Fifth, and finally, I find the Mariel Boatlift to be one of the “major events” of modern U.S. refugee history.  It has left a legacy of four enforcement strategies that are still with us today:

 * The use of long-term mass civil immigration detention as a deterrent;

* High seas interdiction;

* Overall negative vibes and case law on asylum applicants who are part of a so-callled “mass migration situation” (“Scarface Syndrome,” a reference to the Al Pacino movie about a Cuban drug kingpin who used the boatlift to get a foothold in the U.S.);

* A belief that the case-by-case adjudication procedures established by the Refugee Act of 1980 are inadequate to handle mass migrations (probably one of the origins of “expedited removal” procedures).

PWS

06-18-17

 

 

 

 

 

 

 

 

 

 

 

 

NYT SATIRE: Bret Stephens Says Only Mass Deportation (Of “So-Called ‘Real Americans'”) Can Make America Really Great!

https://www.nytimes.com/2017/06/16/opinion/only-mass-deportation-can-save-america.html

Bret Stephens writes:

“In the matter of immigration, mark this conservative columnist down as strongly pro-deportation. The United States has too many people who don’t work hard, don’t believe in God, don’t contribute much to society and don’t appreciate the greatness of the American system.

They need to return whence they came.

I speak of Americans whose families have been in this country for a few generations. Complacent, entitled and often shockingly ignorant on basic points of American law and history, they are the stagnant pool in which our national prospects risk drowning.

On point after point, America’s nonimmigrants are failing our country. Crime? A study by the Cato Institute notes that nonimmigrants are incarcerated at nearly twice the rate of illegal immigrants, and at more than three times the rate of legal ones.

Educational achievement? Just 17 percent of the finalists in the 2016 Intel Science Talent Search — often called the “Junior Nobel Prize” — were the children of United States-born parents. At the Rochester Institute of Technology, just 9.5 percent of graduate students in electrical engineering were nonimmigrants.

Religious piety — especially of the Christian variety? More illegal immigrants identify as Christian (83 percent) than do Americans (70.6 percent), a fact right-wing immigration restrictionists might ponder as they bemoan declines in church attendance.

Business creation? Nonimmigrants start businesses at half the rate of immigrants, and accounted for fewer than half the companies started in Silicon Valley between 1995 and 2005. Overall, the share of nonimmigrant entrepreneurs fell by more than 10 percentage points between 1995 and 2008, according to a Harvard Business Review study.

Nor does the case against nonimmigrants end there. The rate of out-of-wedlock births for United States-born mothers exceeds the rate for foreign-born moms, 42 percent to 33 percent. The rate of delinquency and criminality among nonimmigrant teens considerably exceeds that of their immigrant peers. A recent report by the Sentencing Project also finds evidence that the fewer immigrants there are in a neighborhood, the likelier it is to be unsafe.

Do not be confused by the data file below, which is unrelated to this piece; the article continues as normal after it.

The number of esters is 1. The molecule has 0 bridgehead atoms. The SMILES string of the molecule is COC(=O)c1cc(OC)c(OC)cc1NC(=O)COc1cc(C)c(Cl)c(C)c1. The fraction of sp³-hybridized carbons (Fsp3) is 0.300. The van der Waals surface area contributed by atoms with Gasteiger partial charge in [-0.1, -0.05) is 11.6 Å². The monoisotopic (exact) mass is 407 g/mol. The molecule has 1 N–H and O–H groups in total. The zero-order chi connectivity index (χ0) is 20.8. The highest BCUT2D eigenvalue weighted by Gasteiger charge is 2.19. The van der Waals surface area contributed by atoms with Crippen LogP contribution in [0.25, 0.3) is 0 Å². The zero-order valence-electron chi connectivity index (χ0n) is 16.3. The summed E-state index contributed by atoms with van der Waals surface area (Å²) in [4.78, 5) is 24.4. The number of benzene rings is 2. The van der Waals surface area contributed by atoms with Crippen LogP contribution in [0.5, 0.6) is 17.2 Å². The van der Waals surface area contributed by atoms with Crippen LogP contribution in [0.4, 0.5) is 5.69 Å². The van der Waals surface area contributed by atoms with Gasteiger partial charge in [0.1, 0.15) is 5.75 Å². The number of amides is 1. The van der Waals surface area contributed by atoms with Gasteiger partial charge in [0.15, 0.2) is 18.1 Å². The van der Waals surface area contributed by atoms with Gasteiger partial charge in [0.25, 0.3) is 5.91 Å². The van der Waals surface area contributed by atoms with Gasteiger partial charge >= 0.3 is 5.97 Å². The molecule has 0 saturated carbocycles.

Photo

Immigrants cheering at the start of a naturalization ceremony in Atlanta last fall. CreditDavid Goldman/Associated Press

And then there’s the all-important issue of demographics. The race for the future is ultimately a race for people — healthy, working-age, fertile people — and our nonimmigrants fail us here, too. “The increase in the overall number of U.S. births, from 3.74 million in 1970 to 4.0 million in 2014, is due entirely to births to foreign-born mothers,” reports the Pew Research Center. Without these immigrant moms, the United States would be faced with the same demographic death spiral that now confronts Japan.

Bottom line: So-called real Americans are screwing up America. Maybe they should leave, so that we can replace them with new and better ones: newcomers who are more appreciative of what the United States has to offer, more ambitious for themselves and their children, and more willing to sacrifice for the future. In other words, just the kind of people we used to be — when “we” had just come off the boat.”

. . . .

Beyond the inhumanity of toying with people’s lives this way, there’s also the shortsightedness of it. We do not usually find happiness by driving away those who would love us. Businesses do not often prosper by firing their better employees and discouraging job applications. So how does America become great again by berating and evicting its most energetic, enterprising, law-abiding, job-creating, idea-generating, self-multiplying and God-fearing people?

Because I’m the child of immigrants and grew up abroad, I have always thought of the United States as a country that belongs first to its newcomers — the people who strain hardest to become a part of it because they realize that it’s precious; and who do the most to remake it so that our ideas, and our appeal, may stay fresh.